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Mental Health

We Need to Stop Ignoring Women with ADHD

“Have you tried going on walks?” My psychiatrist asked me. I had just explained to her how it felt like my brain couldn’t process any information. 

“People talk to me and I wish that they had subtitles so I could understand them. When I read, I need to go back over and over the sentence to dissect every word.” This is what I told her. She asked me if I had tried going on walks.

ADHD in women is often overlooked. In the past year, my symptoms have been called “pandemic fatigue” more times than I can count. I’m sure that didn’t help, but I knew in my gut that wasn’t the whole reason.

The possibility of having ADHD first crossed my mind when I was learning about it in Psychology class. The textbook breakdown of the symptoms, specifically in women, fascinated me because I saw so many of them in myself. When I was officially diagnosed in August, I couldn’t help but wonder: Why did this take 19 years?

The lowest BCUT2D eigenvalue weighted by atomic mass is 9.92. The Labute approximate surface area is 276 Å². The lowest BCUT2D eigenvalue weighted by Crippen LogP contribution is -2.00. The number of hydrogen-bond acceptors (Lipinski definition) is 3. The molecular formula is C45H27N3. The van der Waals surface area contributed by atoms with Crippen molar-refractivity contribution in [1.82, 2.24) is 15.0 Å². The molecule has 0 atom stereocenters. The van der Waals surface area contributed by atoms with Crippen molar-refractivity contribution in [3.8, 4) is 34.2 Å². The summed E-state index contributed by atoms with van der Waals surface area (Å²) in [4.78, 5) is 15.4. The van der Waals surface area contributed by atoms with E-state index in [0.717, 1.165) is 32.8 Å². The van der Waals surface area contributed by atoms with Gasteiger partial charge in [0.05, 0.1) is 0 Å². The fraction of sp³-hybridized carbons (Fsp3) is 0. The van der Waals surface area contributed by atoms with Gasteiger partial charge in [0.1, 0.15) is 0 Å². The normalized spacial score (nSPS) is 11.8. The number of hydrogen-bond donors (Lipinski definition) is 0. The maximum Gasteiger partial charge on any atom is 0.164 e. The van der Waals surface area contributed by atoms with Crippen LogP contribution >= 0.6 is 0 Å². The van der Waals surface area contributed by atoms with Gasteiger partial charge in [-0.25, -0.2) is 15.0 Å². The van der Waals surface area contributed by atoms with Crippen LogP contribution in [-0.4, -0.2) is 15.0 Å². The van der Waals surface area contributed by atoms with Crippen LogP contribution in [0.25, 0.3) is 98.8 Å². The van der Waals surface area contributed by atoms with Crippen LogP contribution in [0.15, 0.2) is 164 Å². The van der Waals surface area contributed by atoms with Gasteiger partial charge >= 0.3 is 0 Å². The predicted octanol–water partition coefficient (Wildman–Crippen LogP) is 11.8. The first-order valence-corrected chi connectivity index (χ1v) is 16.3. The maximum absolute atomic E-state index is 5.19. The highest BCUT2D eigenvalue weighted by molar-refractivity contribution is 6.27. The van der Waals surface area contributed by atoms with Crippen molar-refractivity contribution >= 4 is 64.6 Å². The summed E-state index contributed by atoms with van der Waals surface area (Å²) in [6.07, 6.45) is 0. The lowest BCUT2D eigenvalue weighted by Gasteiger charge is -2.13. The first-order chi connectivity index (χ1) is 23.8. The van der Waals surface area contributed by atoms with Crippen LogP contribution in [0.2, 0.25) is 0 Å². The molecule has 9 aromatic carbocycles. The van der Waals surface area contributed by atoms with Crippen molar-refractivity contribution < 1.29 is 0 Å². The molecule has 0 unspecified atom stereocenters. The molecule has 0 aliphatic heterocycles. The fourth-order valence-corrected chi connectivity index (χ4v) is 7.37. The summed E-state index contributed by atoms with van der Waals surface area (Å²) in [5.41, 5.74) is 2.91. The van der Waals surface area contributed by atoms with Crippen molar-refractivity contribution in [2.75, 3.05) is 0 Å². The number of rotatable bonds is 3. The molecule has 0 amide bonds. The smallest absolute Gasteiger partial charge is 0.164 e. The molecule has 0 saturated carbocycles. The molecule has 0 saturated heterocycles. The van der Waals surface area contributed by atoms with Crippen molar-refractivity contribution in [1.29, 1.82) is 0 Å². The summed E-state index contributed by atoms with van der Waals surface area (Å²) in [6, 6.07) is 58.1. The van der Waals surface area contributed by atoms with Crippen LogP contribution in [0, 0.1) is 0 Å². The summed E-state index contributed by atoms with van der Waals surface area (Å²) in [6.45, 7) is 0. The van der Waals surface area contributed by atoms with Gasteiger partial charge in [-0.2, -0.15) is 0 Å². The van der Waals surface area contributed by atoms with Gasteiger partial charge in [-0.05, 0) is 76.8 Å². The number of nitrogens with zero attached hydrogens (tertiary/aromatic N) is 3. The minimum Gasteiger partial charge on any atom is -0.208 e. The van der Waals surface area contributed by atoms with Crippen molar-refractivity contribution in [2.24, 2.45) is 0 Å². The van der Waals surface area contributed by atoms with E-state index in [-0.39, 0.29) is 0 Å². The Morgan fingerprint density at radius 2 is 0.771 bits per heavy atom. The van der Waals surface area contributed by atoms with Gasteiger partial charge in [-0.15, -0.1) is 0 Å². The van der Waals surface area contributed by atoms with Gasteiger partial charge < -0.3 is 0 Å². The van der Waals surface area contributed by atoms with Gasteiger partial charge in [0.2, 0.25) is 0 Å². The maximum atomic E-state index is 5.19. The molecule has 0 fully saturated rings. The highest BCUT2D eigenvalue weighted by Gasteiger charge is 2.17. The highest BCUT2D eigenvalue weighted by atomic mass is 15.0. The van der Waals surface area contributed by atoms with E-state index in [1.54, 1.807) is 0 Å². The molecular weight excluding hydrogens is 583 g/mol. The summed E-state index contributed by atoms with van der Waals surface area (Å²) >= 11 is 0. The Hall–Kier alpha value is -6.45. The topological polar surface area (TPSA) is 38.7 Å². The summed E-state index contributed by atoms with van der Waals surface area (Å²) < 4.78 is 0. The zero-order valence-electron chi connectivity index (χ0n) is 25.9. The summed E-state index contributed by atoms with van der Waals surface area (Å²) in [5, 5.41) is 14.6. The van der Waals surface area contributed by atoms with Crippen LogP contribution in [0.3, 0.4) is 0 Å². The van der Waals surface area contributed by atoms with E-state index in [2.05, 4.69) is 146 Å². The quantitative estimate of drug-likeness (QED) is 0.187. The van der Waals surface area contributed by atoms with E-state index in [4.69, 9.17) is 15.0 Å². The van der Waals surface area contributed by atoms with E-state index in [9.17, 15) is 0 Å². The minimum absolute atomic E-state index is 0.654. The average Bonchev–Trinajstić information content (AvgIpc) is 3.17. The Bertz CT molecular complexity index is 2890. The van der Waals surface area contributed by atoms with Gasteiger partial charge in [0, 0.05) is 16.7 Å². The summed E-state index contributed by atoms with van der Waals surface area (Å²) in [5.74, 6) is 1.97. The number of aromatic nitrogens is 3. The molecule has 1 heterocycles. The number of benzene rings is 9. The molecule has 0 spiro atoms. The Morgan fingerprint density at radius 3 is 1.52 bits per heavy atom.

My story is not unusual. Many women don’t get diagnosed with ADHD until young adulthood, sometimes even later. Society’s gender norms teach us to mask our symptoms. We are taught to be quiet, to be well-behaved, to be ladylike. We are called “spacy” and “sensitive” as we struggle in silence. We are called “lazy” and “messy” when we’re just trying to get through the day one moment at a time without getting overwhelmed. 

Receiving my diagnosis allowed me to understand a lot of things about myself. I felt validated. I suddenly understood why it was so hard for me to start tasks. I understood why I got upset so easily. I understood why certain school subjects never clicked no matter how hard I tried.

We need to do a better job at giving women the proper diagnosis and treatment. We need to include women in research. We need to stop dismissing women who are silently screaming 24/7. 

CHADD provides resources to individuals struggling with ADHD.

Jools is a sophomore studying advertising and marketing communications and is the Editor in Chief of Her Campus at FIT.
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